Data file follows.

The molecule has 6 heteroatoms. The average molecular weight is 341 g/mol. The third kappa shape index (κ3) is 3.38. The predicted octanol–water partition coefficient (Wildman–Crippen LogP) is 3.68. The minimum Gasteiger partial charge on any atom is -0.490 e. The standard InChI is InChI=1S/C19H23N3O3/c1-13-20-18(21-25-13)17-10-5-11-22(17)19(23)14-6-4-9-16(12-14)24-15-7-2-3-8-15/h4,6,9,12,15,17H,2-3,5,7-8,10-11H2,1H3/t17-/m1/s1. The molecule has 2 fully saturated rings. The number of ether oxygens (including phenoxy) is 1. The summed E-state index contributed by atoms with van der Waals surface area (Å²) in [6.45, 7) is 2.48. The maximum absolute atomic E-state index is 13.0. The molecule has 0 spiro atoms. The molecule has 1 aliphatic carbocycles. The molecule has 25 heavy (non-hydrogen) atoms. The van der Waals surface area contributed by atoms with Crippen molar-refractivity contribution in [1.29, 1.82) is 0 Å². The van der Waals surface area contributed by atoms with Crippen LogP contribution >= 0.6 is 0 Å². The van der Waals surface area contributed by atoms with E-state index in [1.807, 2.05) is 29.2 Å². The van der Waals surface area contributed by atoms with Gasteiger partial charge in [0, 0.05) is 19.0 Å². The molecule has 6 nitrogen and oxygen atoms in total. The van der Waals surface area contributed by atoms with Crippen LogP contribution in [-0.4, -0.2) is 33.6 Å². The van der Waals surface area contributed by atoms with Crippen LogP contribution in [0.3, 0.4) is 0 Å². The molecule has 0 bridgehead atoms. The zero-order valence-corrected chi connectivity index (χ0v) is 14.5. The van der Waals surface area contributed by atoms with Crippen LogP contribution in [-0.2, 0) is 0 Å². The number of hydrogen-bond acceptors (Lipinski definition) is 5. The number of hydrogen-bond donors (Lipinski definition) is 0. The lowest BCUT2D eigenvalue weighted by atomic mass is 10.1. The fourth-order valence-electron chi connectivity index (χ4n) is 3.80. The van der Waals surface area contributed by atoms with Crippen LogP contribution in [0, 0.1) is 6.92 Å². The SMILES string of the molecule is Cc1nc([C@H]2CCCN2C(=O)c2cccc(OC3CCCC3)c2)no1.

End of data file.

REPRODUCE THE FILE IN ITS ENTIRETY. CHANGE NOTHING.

The molecule has 6 heteroatoms. The average molecular weight is 341 g/mol. The third kappa shape index (κ3) is 3.38. The predicted octanol–water partition coefficient (Wildman–Crippen LogP) is 3.68. The minimum Gasteiger partial charge on any atom is -0.490 e. The standard InChI is InChI=1S/C19H23N3O3/c1-13-20-18(21-25-13)17-10-5-11-22(17)19(23)14-6-4-9-16(12-14)24-15-7-2-3-8-15/h4,6,9,12,15,17H,2-3,5,7-8,10-11H2,1H3/t17-/m1/s1. The molecule has 2 fully saturated rings. The number of ether oxygens (including phenoxy) is 1. The summed E-state index contributed by atoms with van der Waals surface area (Å²) in [6.45, 7) is 2.48. The maximum absolute atomic E-state index is 13.0. The molecule has 0 spiro atoms. The molecule has 1 aliphatic carbocycles. The molecule has 25 heavy (non-hydrogen) atoms. The van der Waals surface area contributed by atoms with Crippen molar-refractivity contribution in [1.29, 1.82) is 0 Å². The van der Waals surface area contributed by atoms with Crippen LogP contribution >= 0.6 is 0 Å². The van der Waals surface area contributed by atoms with E-state index in [1.807, 2.05) is 29.2 Å². The van der Waals surface area contributed by atoms with Gasteiger partial charge in [0, 0.05) is 19.0 Å². The molecule has 6 nitrogen and oxygen atoms in total. The van der Waals surface area contributed by atoms with Crippen LogP contribution in [-0.4, -0.2) is 33.6 Å². The van der Waals surface area contributed by atoms with Crippen LogP contribution in [0.3, 0.4) is 0 Å². The molecule has 0 bridgehead atoms. The zero-order valence-corrected chi connectivity index (χ0v) is 14.5. The van der Waals surface area contributed by atoms with Crippen LogP contribution in [-0.2, 0) is 0 Å². The number of hydrogen-bond acceptors (Lipinski definition) is 5. The number of hydrogen-bond donors (Lipinski definition) is 0. The lowest BCUT2D eigenvalue weighted by atomic mass is 10.1. The fourth-order valence-electron chi connectivity index (χ4n) is 3.80. The van der Waals surface area contributed by atoms with Crippen LogP contribution in [0, 0.1) is 6.92 Å². The SMILES string of the molecule is Cc1nc([C@H]2CCCN2C(=O)c2cccc(OC3CCCC3)c2)no1.